The 2015 Heart of Hospice recipient, Jamie Gore has been referred to as a “quiet GIANT” for HMC for 20 years. “I believe that God directs our paths and as such, I believe it was destined for Hospice of Marshall County’s and Jamie Gore’s paths to cross – not once, not twice but at least in three very distinct situations,” said Rhonda Osborne, HMC CEO, “And, along that path, Jamie chose to give to HMC. Many times fundraising activities for HMC can be FRIEND raising activities. HMC was blessed when a friend was raised with Jamie.”

Gore’s first experience with HMC was in 1995, through the care of his mother in law. Gore always stated that HMC brought dignity, respect and comfort to this special person in his life as the team provided home hospice care.

Then in 2009, the paths crossed once more as HMC provided services to Gore’s uncle. This was his first exposure to Shepherd’s Cove. He quoted his uncle who said that Shepherd’s Cove was “a little bit of heaven on earth” but went on to say the “people at Shepherd’s Cove made all the difference”.

After his experiences with HMC, Gore wanted to give something back to HMC. In 2011 he identified a grant opportunity through his company that would benefit HMC. He sought out Susan Sanders, HMC’s Community Relations Director. Also about that time, Susan was coordinating a fundraiser for HMC – a yard sale, which was the foundation and the beginning of the HMC Thrift Shoppe. Gore wanted to volunteer and give back more to HMC for at least two reasons. One – he expressed his appreciation of HMC’s services to his family on the two different occasions; Secondly – a requirement of the grant was volunteerism. So what better way to kill 2 birds with 1 stone?   Together, Gore and Susan were able to produce a 2-minute video sharing the merits of HMC and why he chose HMC as his charity of choice for giving not only of his monetary donations but of his valuable time.

And finally, our paths crossed at one of Gore’s largest intersections of his life. In 2014, he honored HMC in the most intimate way. He entrusted HMC with the end of life care for his precious wife. Because Gore and his wife had touched many in the community, their experience was yet another venue where he advocated and raised awareness on HMC’s behalf.

Gore has been one of HMC’s biggest advocates for many years. He supports our events and more importantly, supports our mission through his service, his testimony and his example. He wants no recognition for his service to HMC but we would be remiss not to acknowledge and thank him for his many acts of kindness towards HMC. One of the most powerful statements Gore made about HMC was in the 2011 video. He stated that Hospice of Marshall County “makes the unbearable bearable; the ugly beautiful and is the light of hope in the darkest of times”.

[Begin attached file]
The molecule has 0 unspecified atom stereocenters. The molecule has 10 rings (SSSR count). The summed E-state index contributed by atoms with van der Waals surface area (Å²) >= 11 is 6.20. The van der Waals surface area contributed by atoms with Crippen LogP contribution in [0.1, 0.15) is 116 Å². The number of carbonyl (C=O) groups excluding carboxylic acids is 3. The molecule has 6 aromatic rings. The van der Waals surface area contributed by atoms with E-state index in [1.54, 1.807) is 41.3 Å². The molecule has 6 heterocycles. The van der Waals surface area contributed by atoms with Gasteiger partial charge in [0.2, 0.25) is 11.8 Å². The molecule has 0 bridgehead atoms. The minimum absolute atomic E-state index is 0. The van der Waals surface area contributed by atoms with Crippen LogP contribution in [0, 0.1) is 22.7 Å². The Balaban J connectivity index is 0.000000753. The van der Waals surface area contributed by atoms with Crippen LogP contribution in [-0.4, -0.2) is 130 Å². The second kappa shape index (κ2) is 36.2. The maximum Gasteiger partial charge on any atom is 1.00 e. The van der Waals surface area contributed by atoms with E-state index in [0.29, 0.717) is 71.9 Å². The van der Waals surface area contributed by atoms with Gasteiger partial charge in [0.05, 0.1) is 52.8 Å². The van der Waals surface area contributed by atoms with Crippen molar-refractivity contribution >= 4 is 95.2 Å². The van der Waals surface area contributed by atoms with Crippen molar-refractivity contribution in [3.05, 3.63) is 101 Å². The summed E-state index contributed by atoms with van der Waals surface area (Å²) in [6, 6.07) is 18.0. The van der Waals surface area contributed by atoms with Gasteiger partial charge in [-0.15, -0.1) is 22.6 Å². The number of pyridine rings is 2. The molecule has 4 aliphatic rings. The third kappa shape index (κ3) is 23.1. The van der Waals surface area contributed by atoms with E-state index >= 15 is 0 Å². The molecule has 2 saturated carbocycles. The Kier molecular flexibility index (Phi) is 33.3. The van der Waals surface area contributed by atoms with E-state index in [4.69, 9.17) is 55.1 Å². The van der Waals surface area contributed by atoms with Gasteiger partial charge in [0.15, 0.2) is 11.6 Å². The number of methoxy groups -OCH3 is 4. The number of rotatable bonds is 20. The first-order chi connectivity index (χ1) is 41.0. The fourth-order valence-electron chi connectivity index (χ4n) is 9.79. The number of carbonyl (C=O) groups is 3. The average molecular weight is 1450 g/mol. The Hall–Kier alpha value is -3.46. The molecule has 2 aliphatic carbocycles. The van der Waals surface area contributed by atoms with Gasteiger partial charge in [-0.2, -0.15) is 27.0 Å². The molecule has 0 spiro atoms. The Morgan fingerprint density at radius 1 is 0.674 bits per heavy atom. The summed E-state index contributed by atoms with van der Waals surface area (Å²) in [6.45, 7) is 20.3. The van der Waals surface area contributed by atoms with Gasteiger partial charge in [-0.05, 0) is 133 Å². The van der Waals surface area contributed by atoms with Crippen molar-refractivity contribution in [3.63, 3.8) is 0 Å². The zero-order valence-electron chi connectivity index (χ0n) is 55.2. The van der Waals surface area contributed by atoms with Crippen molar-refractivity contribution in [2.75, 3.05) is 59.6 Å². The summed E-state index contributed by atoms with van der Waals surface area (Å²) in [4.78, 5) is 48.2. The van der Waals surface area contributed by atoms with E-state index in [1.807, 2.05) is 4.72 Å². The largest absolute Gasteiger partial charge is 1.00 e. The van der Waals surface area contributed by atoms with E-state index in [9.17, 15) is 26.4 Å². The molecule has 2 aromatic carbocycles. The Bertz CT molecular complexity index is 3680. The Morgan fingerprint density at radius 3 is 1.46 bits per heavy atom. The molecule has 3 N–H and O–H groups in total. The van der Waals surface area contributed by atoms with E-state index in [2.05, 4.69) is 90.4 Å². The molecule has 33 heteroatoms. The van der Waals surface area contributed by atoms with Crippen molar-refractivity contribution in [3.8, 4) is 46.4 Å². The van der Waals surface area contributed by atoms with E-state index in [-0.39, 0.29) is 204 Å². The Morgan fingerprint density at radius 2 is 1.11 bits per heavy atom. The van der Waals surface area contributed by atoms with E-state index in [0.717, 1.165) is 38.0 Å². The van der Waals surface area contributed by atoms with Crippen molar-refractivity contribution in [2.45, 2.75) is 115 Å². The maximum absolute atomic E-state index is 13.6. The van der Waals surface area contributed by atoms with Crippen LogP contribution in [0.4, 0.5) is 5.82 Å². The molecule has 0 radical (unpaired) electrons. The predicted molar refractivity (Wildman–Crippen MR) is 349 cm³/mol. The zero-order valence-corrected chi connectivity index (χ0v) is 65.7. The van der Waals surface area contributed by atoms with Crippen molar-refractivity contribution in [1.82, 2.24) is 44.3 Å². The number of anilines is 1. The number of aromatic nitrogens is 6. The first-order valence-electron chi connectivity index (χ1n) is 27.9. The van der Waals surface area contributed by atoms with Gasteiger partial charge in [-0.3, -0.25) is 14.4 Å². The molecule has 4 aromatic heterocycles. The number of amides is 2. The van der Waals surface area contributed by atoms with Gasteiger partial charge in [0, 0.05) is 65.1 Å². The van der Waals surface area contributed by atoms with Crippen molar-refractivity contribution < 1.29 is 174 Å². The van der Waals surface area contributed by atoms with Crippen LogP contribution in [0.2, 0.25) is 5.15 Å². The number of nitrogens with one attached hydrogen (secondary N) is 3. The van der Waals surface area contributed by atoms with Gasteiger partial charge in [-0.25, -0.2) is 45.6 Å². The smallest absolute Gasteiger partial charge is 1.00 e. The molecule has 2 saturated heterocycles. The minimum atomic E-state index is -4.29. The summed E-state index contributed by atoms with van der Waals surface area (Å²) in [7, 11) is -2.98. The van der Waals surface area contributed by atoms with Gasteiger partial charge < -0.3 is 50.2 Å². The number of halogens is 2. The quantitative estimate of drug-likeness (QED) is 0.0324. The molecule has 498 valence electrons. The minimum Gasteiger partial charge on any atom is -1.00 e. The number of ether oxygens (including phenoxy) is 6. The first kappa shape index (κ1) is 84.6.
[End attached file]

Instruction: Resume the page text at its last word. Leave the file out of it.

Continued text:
Jamie Gore makes a difference for HMC. He speaks and shares from the heart in a way that inspires others to get involved with Hospice of Marshall County. He is more than a supporter, he is passionate and cares deeply for our mission—he is our friend and the HEART of Hospice!

Upon receipt of the award, Gore stated, “It is such an honor. It just blows me away. I’m very humbled.”

Read the story from the Sand Mountain Reporter.


HMC Receives Grief Reach Grant

by Susan Sanders, Community Relations Director

We hear so many bad things in the news these days it causes us to think, “What is the world is this world coming to…”  Just when I’m tempted to concentrate on this depressing thought, I am reminded of the generosity of good folks and large corporations that see a need and put the dollars behind helping to meet that need.  The New York Life Foundation’s grant to Hospice of Marshall is an awesome testimony to a nationwide company reaching out to local communities to ensure that a vulnerable population receives the care they so need and deserve.  Our society as a whole will benefit from a future generation who have been given the tools to work through grief issues.  I am forever grateful!

Volunteers Make A Difference

by Vickie Watson, Public Relations Specialist

I had the distinct honor of sitting in on an interview with the Sand Mountain Reporter of one of our faithful volunteers, Shirley Lybrand.

I have known Shirley for several years, but my experience with her was always her willingness to help fold the 2,000+ quarterly newsletters HMC published. She always had such a cheerful disposition and would bring a smile to my face at every encounter. But, as I listened to her stories (and her heart) about serving patients and families, I developed a whole new form of respect for this wonderful lady.

You see, Shirley had been served by HMC during the illness of both her mother and mother-in-law. After some time had passed in her bereavement, she decided she wanted to give something back, not only to HMC, but to others with similar experiences with terminal illness.

Shirley loves people. She loves to serve others. Her favorite part of volunteering is simply having an opportunity to be with patients and their families. For more details about Lybrand’s story and experiences, read the article, “Giving the gift of time: Hospice volunteer cites precious memories during National Volunteer Week” published by the Sand Mountain Reporter.